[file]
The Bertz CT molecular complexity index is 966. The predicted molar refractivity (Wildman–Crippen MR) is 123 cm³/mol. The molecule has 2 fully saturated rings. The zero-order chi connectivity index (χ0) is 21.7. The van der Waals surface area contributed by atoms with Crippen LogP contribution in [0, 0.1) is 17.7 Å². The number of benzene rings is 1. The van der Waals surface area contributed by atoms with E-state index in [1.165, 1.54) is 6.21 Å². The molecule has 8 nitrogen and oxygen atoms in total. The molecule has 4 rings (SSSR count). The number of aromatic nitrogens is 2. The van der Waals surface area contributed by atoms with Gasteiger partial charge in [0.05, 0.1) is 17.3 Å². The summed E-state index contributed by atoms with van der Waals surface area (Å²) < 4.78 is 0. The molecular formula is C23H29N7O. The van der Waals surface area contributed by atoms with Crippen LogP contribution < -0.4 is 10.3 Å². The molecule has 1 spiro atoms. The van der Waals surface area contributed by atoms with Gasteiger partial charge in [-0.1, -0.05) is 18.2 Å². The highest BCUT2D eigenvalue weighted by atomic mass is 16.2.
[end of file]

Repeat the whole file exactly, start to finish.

The Bertz CT molecular complexity index is 966. The predicted molar refractivity (Wildman–Crippen MR) is 123 cm³/mol. The molecule has 2 fully saturated rings. The zero-order chi connectivity index (χ0) is 21.7. The van der Waals surface area contributed by atoms with Crippen LogP contribution in [0, 0.1) is 17.7 Å². The number of benzene rings is 1. The van der Waals surface area contributed by atoms with E-state index in [1.165, 1.54) is 6.21 Å². The molecule has 8 nitrogen and oxygen atoms in total. The molecule has 4 rings (SSSR count). The number of aromatic nitrogens is 2. The van der Waals surface area contributed by atoms with Gasteiger partial charge in [0.05, 0.1) is 17.3 Å². The summed E-state index contributed by atoms with van der Waals surface area (Å²) < 4.78 is 0. The molecular formula is C23H29N7O. The van der Waals surface area contributed by atoms with Crippen LogP contribution < -0.4 is 10.3 Å². The molecule has 1 spiro atoms. The van der Waals surface area contributed by atoms with Gasteiger partial charge in [-0.1, -0.05) is 18.2 Å². The highest BCUT2D eigenvalue weighted by atomic mass is 16.2.